Noe Valley Voice December-January 2010

City Guides Opens Eyes in Noe Valley

By Erica Reder 

Edwardians, Italianates, and Queen Anne Victorians like this one at Jersey and Diamond are highlights of a tour led by City Guide Judy Stevens (visible at right).    Photo by Pamela Gerard

On a recent Sunday afternoon, nine people gathered at the Noe Valley Library to take a San Francisco City Guides tour of the neighborhood. For the next two hours, guide Judy Stevens led the group on a walking introduction to the area’s architecture and history. By the end of the walk, participants could identify the three kinds of Victorian houses in Noe Valley, and point out the home of the West Coast’s first car. Another band of local trivia buffs created, courtesy of San Francisco City Guides.

The nonprofit offers free walking tours of San Francisco 360 days a year, covering over 70 itineraries throughout the city. “Noe Valley: A Village Within the City” has been offered since 2008, when experienced guides Susan Walsh and Eileen Keremitsis put together a tour of a neighborhood they knew well.

“I think it’s a great community and so full of beautiful Victorian homes,” says Walsh, a Noe Valley resident. She coordinates the twice-monthly tours, which follow Keremitsis’ original script.

Keremitsis wrote with a local audience in mind. “I assumed originally that the walk would appeal primarily to Noe Valley residents,” Keremitsis explains. This turned out not to be the case. Most groups attract a sizable share of out-of-towners. (Sunday’s tour included visitors from as far away as Connecticut.) Still, the walk retains Keremitsis’ original purpose.

“I wanted to give people some clues as to how they could find out about their own neighborhood, their own block,” she says. “What does a peaked roof tell you? A flat roof? I wanted people to get some clues about when their neighborhood was constructed.”

The history-through-architecture approach figured prominently on Sunday’s tour, which covered roughly 20 blocks of slightly hilly terrain. Stevens gave an over­view of the neighborhood’s major styles and builders before stopping every block or so to point out examples of each. On the corner of Jersey and Diamond streets, participants learned that Queen Anne houses often feature towers and peaked roofs. At Castro and Clipper, they encountered faŤades with builder Fernando Nelson’s donut-shaped details.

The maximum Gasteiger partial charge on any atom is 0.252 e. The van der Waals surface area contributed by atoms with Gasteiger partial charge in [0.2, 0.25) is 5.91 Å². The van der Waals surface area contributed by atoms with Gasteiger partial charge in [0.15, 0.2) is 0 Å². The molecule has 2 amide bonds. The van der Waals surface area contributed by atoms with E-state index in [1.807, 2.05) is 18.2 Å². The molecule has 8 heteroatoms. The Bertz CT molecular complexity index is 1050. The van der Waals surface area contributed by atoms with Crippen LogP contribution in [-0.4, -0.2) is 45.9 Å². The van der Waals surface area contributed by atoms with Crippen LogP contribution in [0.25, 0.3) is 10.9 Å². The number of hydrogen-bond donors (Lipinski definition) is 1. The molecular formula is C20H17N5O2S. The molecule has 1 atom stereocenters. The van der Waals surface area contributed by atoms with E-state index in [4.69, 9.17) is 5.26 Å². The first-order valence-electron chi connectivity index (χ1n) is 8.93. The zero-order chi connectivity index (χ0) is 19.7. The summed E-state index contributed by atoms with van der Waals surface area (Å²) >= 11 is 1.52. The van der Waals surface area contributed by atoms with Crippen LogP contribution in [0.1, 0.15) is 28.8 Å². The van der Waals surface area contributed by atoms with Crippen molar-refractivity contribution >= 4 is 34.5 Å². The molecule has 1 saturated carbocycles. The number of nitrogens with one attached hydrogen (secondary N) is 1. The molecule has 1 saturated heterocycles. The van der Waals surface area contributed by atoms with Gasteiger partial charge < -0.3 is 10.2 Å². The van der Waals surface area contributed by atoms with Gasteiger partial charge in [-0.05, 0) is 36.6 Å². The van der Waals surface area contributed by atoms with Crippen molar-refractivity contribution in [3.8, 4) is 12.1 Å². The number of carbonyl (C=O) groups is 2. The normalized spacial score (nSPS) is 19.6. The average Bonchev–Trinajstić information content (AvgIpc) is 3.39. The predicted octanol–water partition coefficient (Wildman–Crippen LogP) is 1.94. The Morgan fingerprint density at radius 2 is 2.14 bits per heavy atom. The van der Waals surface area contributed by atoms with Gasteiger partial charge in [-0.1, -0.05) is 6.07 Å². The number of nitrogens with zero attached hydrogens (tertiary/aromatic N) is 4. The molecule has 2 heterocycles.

The group also saw what Stevens calls Noe Valley’s most unique feature: cluster buildings. These rows of identical houses highlight the neighborhood’s working-class roots. The first example appeared across the street from the library, in the 400 block of Jersey Street.

“It was not a high-rent area,” explains Stevens. “Because of that, builders came in and bought maybe three, five, ten lots in a row. They built virtually identical houses on a scale for the working man.”

Although Noe Valley has become increasingly upscale in recent decades, Keremitsis finds the neighborhood’s modest past appealing.

“One of the things that I like about Noe Valley is that it seems so normal,” she says. “You generally don’t find major architects who did work here. It’s contractors, builders, people who find a way to make things work.”

She believes that ordinary charm draws people to the Noe Valley tour, despite so many itineraries on offer. “It’s a way of finding an anonymous neighborhood,” she says, “and trying to find out what you can about it.”

The tour takes place every first and third Sunday of the month, but Stevens cautions that no two tours are identical. Ten different guides cover the Noe Valley route, and each brings a unique point of view. “We all have our own slant,” says Stevens. “We take off on what interests us most.”

Stevens spotlights architecture, while Walsh underscores the neighborhood’s history. “I’m very into the people who founded Noe Valley,” says Walsh, “and how it became a community.”

Anyone who takes the tour will likely gain a fresh outlook on the neighbor-hood. “They’re going to see stuff after they’ve been on the walk that they’ve never seen before,” says Keremitsis.


Upcoming walks will be held Dec. 5 and 19 and Jan. 2 and 16. The tours start at 1:30 p.m., and depart from the Noe Valley/Sally Brunn Library, 451 Jersey Street at Castro Street. To learn more, visit the City Guides website at

At a recent tour, guide Judy Stevens handed out illustrations of Victorian bric-a-brac by artist Audrey Hulburd.